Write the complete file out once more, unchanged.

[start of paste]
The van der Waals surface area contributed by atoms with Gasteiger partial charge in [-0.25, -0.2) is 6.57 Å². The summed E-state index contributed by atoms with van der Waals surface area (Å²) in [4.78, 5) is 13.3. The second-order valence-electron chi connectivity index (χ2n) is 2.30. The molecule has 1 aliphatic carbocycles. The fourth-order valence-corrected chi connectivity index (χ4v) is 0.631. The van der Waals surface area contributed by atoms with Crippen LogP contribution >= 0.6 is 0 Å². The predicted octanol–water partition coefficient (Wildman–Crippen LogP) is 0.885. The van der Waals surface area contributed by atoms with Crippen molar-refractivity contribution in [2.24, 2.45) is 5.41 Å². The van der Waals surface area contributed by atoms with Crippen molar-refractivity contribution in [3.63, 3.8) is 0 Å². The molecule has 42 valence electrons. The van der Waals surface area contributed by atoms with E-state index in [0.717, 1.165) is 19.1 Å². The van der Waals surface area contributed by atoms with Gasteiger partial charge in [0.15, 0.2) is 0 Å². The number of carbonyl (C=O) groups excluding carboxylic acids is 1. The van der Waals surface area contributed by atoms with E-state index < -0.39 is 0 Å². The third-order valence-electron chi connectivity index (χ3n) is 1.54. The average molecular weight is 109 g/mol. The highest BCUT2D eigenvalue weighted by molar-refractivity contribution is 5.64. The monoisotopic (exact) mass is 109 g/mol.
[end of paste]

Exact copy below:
The van der Waals surface area contributed by atoms with Gasteiger partial charge in [-0.25, -0.2) is 6.57 Å². The summed E-state index contributed by atoms with van der Waals surface area (Å²) in [4.78, 5) is 13.3. The second-order valence-electron chi connectivity index (χ2n) is 2.30. The molecule has 1 aliphatic carbocycles. The fourth-order valence-corrected chi connectivity index (χ4v) is 0.631. The van der Waals surface area contributed by atoms with Crippen LogP contribution >= 0.6 is 0 Å². The predicted octanol–water partition coefficient (Wildman–Crippen LogP) is 0.885. The van der Waals surface area contributed by atoms with Crippen molar-refractivity contribution in [2.24, 2.45) is 5.41 Å². The van der Waals surface area contributed by atoms with Crippen molar-refractivity contribution in [3.63, 3.8) is 0 Å². The molecule has 42 valence electrons. The van der Waals surface area contributed by atoms with E-state index in [0.717, 1.165) is 19.1 Å². The van der Waals surface area contributed by atoms with Gasteiger partial charge in [0.15, 0.2) is 0 Å². The number of carbonyl (C=O) groups excluding carboxylic acids is 1. The van der Waals surface area contributed by atoms with E-state index < -0.39 is 0 Å². The third-order valence-electron chi connectivity index (χ3n) is 1.54. The average molecular weight is 109 g/mol. The highest BCUT2D eigenvalue weighted by molar-refractivity contribution is 5.64. The monoisotopic (exact) mass is 109 g/mol.